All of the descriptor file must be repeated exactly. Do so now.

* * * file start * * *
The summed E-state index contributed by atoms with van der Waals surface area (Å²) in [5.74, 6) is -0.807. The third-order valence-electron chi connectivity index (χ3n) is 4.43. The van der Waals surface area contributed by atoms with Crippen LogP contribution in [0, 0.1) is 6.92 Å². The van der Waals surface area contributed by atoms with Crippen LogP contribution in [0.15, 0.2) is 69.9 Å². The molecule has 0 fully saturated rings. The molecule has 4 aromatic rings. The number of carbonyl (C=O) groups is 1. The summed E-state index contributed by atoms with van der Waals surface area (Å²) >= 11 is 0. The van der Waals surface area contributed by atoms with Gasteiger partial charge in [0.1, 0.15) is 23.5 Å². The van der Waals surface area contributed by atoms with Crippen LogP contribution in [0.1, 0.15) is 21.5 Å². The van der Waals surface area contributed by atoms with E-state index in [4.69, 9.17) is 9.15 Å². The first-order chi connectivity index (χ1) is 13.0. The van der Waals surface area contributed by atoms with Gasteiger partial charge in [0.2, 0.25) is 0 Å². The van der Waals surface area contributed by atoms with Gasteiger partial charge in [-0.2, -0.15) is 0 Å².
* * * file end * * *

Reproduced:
The summed E-state index contributed by atoms with van der Waals surface area (Å²) in [5.74, 6) is -0.807. The third-order valence-electron chi connectivity index (χ3n) is 4.43. The van der Waals surface area contributed by atoms with Crippen LogP contribution in [0, 0.1) is 6.92 Å². The van der Waals surface area contributed by atoms with Crippen LogP contribution in [0.15, 0.2) is 69.9 Å². The molecule has 0 fully saturated rings. The molecule has 4 aromatic rings. The number of carbonyl (C=O) groups is 1. The summed E-state index contributed by atoms with van der Waals surface area (Å²) >= 11 is 0. The van der Waals surface area contributed by atoms with Gasteiger partial charge in [0.1, 0.15) is 23.5 Å². The van der Waals surface area contributed by atoms with Crippen LogP contribution in [0.1, 0.15) is 21.5 Å². The van der Waals surface area contributed by atoms with E-state index in [4.69, 9.17) is 9.15 Å². The first-order chi connectivity index (χ1) is 13.0. The van der Waals surface area contributed by atoms with Gasteiger partial charge in [0.2, 0.25) is 0 Å². The van der Waals surface area contributed by atoms with Gasteiger partial charge in [-0.2, -0.15) is 0 Å².